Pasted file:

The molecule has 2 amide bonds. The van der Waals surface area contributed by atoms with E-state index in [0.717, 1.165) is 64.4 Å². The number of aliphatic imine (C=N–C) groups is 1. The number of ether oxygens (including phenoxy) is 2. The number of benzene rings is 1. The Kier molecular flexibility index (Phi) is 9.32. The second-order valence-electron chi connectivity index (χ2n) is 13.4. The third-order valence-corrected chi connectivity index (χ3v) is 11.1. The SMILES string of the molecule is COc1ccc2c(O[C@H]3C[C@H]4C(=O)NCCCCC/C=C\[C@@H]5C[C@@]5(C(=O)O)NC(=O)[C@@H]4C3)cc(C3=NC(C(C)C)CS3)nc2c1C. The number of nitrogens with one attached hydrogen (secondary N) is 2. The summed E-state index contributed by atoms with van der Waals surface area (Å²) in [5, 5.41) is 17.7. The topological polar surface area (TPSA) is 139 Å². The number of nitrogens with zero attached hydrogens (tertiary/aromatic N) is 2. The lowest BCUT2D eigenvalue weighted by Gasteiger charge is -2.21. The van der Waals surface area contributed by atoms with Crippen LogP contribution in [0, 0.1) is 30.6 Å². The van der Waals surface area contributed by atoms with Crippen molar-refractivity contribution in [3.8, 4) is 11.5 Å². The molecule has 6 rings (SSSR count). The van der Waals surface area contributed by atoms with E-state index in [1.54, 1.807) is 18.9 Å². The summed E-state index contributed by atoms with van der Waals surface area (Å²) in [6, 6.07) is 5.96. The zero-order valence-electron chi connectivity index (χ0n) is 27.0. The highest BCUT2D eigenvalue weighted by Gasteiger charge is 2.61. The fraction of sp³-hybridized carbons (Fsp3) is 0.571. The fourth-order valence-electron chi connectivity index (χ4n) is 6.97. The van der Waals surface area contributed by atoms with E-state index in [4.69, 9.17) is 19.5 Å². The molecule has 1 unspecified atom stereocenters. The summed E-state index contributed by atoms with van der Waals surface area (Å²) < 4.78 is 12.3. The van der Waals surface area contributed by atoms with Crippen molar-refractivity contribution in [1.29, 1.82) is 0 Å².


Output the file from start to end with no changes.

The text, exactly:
The molecule has 2 amide bonds. The van der Waals surface area contributed by atoms with E-state index in [0.717, 1.165) is 64.4 Å². The number of aliphatic imine (C=N–C) groups is 1. The number of ether oxygens (including phenoxy) is 2. The number of benzene rings is 1. The Kier molecular flexibility index (Phi) is 9.32. The second-order valence-electron chi connectivity index (χ2n) is 13.4. The third-order valence-corrected chi connectivity index (χ3v) is 11.1. The SMILES string of the molecule is COc1ccc2c(O[C@H]3C[C@H]4C(=O)NCCCCC/C=C\[C@@H]5C[C@@]5(C(=O)O)NC(=O)[C@@H]4C3)cc(C3=NC(C(C)C)CS3)nc2c1C. The number of nitrogens with one attached hydrogen (secondary N) is 2. The summed E-state index contributed by atoms with van der Waals surface area (Å²) in [5, 5.41) is 17.7. The topological polar surface area (TPSA) is 139 Å². The number of nitrogens with zero attached hydrogens (tertiary/aromatic N) is 2. The lowest BCUT2D eigenvalue weighted by Gasteiger charge is -2.21. The van der Waals surface area contributed by atoms with Crippen LogP contribution in [0, 0.1) is 30.6 Å². The van der Waals surface area contributed by atoms with Crippen molar-refractivity contribution in [3.8, 4) is 11.5 Å². The molecule has 6 rings (SSSR count). The van der Waals surface area contributed by atoms with E-state index in [1.54, 1.807) is 18.9 Å². The summed E-state index contributed by atoms with van der Waals surface area (Å²) in [6, 6.07) is 5.96. The zero-order valence-electron chi connectivity index (χ0n) is 27.0. The highest BCUT2D eigenvalue weighted by Gasteiger charge is 2.61. The fraction of sp³-hybridized carbons (Fsp3) is 0.571. The fourth-order valence-electron chi connectivity index (χ4n) is 6.97. The van der Waals surface area contributed by atoms with E-state index in [4.69, 9.17) is 19.5 Å². The molecule has 1 unspecified atom stereocenters. The summed E-state index contributed by atoms with van der Waals surface area (Å²) < 4.78 is 12.3. The van der Waals surface area contributed by atoms with Crippen molar-refractivity contribution in [1.29, 1.82) is 0 Å².